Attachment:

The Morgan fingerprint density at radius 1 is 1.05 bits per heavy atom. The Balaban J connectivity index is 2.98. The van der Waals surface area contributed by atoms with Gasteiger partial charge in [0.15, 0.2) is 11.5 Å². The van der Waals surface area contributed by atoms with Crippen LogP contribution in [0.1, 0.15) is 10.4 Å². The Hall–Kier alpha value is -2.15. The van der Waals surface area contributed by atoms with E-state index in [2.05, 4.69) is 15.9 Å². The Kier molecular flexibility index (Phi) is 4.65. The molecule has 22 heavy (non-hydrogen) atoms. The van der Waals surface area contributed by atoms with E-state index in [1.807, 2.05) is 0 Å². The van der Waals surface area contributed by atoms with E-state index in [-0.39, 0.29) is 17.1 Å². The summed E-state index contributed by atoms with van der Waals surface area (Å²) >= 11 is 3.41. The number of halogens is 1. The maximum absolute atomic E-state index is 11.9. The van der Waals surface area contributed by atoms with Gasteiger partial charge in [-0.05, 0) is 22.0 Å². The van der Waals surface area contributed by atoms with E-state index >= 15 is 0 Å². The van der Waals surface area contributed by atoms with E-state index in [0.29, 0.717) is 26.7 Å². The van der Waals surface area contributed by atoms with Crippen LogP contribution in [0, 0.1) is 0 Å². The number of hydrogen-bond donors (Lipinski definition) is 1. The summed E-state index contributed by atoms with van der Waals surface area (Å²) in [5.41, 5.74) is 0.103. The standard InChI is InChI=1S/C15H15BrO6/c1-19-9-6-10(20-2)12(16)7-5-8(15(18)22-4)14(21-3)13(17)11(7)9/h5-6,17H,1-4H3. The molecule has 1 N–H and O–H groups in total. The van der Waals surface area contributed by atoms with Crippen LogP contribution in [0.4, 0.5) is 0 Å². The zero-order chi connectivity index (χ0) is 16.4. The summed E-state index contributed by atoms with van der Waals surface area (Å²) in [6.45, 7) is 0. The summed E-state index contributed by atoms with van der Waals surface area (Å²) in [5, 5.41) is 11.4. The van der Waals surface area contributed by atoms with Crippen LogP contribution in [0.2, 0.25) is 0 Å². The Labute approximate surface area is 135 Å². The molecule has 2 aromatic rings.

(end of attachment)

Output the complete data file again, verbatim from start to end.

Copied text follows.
The Morgan fingerprint density at radius 1 is 1.05 bits per heavy atom. The Balaban J connectivity index is 2.98. The van der Waals surface area contributed by atoms with Gasteiger partial charge in [0.15, 0.2) is 11.5 Å². The van der Waals surface area contributed by atoms with Crippen LogP contribution in [0.1, 0.15) is 10.4 Å². The Hall–Kier alpha value is -2.15. The van der Waals surface area contributed by atoms with E-state index in [2.05, 4.69) is 15.9 Å². The Kier molecular flexibility index (Phi) is 4.65. The molecule has 22 heavy (non-hydrogen) atoms. The van der Waals surface area contributed by atoms with E-state index in [1.807, 2.05) is 0 Å². The van der Waals surface area contributed by atoms with E-state index in [-0.39, 0.29) is 17.1 Å². The summed E-state index contributed by atoms with van der Waals surface area (Å²) >= 11 is 3.41. The number of halogens is 1. The maximum absolute atomic E-state index is 11.9. The van der Waals surface area contributed by atoms with Gasteiger partial charge in [-0.05, 0) is 22.0 Å². The van der Waals surface area contributed by atoms with E-state index >= 15 is 0 Å². The van der Waals surface area contributed by atoms with E-state index in [0.29, 0.717) is 26.7 Å². The van der Waals surface area contributed by atoms with Crippen LogP contribution in [0, 0.1) is 0 Å². The number of hydrogen-bond donors (Lipinski definition) is 1. The summed E-state index contributed by atoms with van der Waals surface area (Å²) in [5.41, 5.74) is 0.103. The standard InChI is InChI=1S/C15H15BrO6/c1-19-9-6-10(20-2)12(16)7-5-8(15(18)22-4)14(21-3)13(17)11(7)9/h5-6,17H,1-4H3. The molecule has 1 N–H and O–H groups in total. The van der Waals surface area contributed by atoms with Crippen LogP contribution in [0.4, 0.5) is 0 Å². The zero-order chi connectivity index (χ0) is 16.4. The summed E-state index contributed by atoms with van der Waals surface area (Å²) in [6.45, 7) is 0. The summed E-state index contributed by atoms with van der Waals surface area (Å²) in [5, 5.41) is 11.4. The van der Waals surface area contributed by atoms with Crippen LogP contribution in [0.2, 0.25) is 0 Å². The Labute approximate surface area is 135 Å². The molecule has 2 aromatic rings.